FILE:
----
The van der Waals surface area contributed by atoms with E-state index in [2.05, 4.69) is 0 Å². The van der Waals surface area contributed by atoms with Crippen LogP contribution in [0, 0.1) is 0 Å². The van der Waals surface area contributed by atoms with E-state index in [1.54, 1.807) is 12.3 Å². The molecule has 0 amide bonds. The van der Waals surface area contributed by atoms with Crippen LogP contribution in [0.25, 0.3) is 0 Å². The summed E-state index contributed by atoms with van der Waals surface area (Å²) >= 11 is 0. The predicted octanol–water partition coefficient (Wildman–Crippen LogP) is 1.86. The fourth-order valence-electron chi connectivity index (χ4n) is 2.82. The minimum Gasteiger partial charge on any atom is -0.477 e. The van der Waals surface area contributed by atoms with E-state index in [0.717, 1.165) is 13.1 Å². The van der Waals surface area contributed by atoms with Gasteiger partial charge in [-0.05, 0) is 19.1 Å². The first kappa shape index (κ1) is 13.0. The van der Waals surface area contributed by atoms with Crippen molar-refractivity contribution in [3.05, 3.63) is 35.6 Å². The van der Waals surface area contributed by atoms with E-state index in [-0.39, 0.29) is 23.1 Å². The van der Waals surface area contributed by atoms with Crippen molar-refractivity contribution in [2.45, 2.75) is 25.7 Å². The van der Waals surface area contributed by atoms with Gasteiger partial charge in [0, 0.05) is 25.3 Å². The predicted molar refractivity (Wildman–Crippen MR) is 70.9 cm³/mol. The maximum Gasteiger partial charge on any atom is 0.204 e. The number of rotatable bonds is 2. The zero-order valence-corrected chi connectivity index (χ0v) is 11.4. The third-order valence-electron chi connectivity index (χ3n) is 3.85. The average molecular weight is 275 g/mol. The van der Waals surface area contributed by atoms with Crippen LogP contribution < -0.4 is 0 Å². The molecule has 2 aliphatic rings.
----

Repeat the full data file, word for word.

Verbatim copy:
The van der Waals surface area contributed by atoms with E-state index in [2.05, 4.69) is 0 Å². The van der Waals surface area contributed by atoms with Crippen LogP contribution in [0, 0.1) is 0 Å². The van der Waals surface area contributed by atoms with E-state index in [1.54, 1.807) is 12.3 Å². The molecule has 0 amide bonds. The van der Waals surface area contributed by atoms with Crippen LogP contribution in [0.25, 0.3) is 0 Å². The summed E-state index contributed by atoms with van der Waals surface area (Å²) >= 11 is 0. The predicted octanol–water partition coefficient (Wildman–Crippen LogP) is 1.86. The fourth-order valence-electron chi connectivity index (χ4n) is 2.82. The minimum Gasteiger partial charge on any atom is -0.477 e. The van der Waals surface area contributed by atoms with E-state index in [0.717, 1.165) is 13.1 Å². The van der Waals surface area contributed by atoms with Gasteiger partial charge in [-0.05, 0) is 19.1 Å². The first kappa shape index (κ1) is 13.0. The van der Waals surface area contributed by atoms with Crippen molar-refractivity contribution in [3.05, 3.63) is 35.6 Å². The van der Waals surface area contributed by atoms with E-state index in [-0.39, 0.29) is 23.1 Å². The van der Waals surface area contributed by atoms with Crippen molar-refractivity contribution in [2.45, 2.75) is 25.7 Å². The van der Waals surface area contributed by atoms with Gasteiger partial charge in [0, 0.05) is 25.3 Å². The predicted molar refractivity (Wildman–Crippen MR) is 70.9 cm³/mol. The maximum Gasteiger partial charge on any atom is 0.204 e. The number of rotatable bonds is 2. The zero-order valence-corrected chi connectivity index (χ0v) is 11.4. The third-order valence-electron chi connectivity index (χ3n) is 3.85. The average molecular weight is 275 g/mol. The van der Waals surface area contributed by atoms with Crippen LogP contribution < -0.4 is 0 Å². The molecule has 2 aliphatic rings.